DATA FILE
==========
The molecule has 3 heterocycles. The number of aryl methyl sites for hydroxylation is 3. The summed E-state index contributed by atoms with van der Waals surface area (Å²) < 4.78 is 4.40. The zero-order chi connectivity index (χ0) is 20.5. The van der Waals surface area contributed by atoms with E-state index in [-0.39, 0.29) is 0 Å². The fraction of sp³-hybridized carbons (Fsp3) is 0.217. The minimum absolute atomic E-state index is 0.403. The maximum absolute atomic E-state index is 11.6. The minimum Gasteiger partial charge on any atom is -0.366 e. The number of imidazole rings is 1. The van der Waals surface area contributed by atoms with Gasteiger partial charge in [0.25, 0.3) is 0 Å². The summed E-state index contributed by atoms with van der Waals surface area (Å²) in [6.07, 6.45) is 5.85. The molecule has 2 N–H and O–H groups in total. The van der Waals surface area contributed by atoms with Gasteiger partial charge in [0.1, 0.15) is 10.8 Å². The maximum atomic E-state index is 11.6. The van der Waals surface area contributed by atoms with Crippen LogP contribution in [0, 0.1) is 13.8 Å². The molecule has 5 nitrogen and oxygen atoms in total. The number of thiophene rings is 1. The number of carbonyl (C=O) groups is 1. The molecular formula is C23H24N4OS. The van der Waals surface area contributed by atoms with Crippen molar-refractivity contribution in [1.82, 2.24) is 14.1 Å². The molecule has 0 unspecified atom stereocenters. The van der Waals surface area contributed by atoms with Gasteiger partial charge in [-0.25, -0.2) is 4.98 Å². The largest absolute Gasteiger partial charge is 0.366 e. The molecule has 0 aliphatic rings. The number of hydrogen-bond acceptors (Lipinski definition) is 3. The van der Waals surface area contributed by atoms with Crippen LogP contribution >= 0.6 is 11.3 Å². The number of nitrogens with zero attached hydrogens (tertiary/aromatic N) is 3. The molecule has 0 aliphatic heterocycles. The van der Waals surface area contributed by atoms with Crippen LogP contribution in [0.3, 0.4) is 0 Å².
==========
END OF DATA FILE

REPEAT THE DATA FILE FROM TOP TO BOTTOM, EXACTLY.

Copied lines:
The molecule has 3 heterocycles. The number of aryl methyl sites for hydroxylation is 3. The summed E-state index contributed by atoms with van der Waals surface area (Å²) < 4.78 is 4.40. The zero-order chi connectivity index (χ0) is 20.5. The van der Waals surface area contributed by atoms with E-state index in [-0.39, 0.29) is 0 Å². The fraction of sp³-hybridized carbons (Fsp3) is 0.217. The minimum absolute atomic E-state index is 0.403. The maximum absolute atomic E-state index is 11.6. The minimum Gasteiger partial charge on any atom is -0.366 e. The number of imidazole rings is 1. The van der Waals surface area contributed by atoms with Gasteiger partial charge in [0.25, 0.3) is 0 Å². The summed E-state index contributed by atoms with van der Waals surface area (Å²) in [6.07, 6.45) is 5.85. The molecule has 2 N–H and O–H groups in total. The van der Waals surface area contributed by atoms with Gasteiger partial charge in [0.1, 0.15) is 10.8 Å². The maximum atomic E-state index is 11.6. The van der Waals surface area contributed by atoms with Crippen LogP contribution in [0, 0.1) is 13.8 Å². The molecule has 5 nitrogen and oxygen atoms in total. The number of thiophene rings is 1. The number of carbonyl (C=O) groups is 1. The molecular formula is C23H24N4OS. The van der Waals surface area contributed by atoms with Crippen molar-refractivity contribution in [1.82, 2.24) is 14.1 Å². The molecule has 0 unspecified atom stereocenters. The van der Waals surface area contributed by atoms with Gasteiger partial charge in [-0.25, -0.2) is 4.98 Å². The largest absolute Gasteiger partial charge is 0.366 e. The molecule has 0 aliphatic rings. The number of hydrogen-bond acceptors (Lipinski definition) is 3. The van der Waals surface area contributed by atoms with Crippen LogP contribution >= 0.6 is 11.3 Å². The number of nitrogens with zero attached hydrogens (tertiary/aromatic N) is 3. The molecule has 0 aliphatic heterocycles. The van der Waals surface area contributed by atoms with Crippen LogP contribution in [0.3, 0.4) is 0 Å².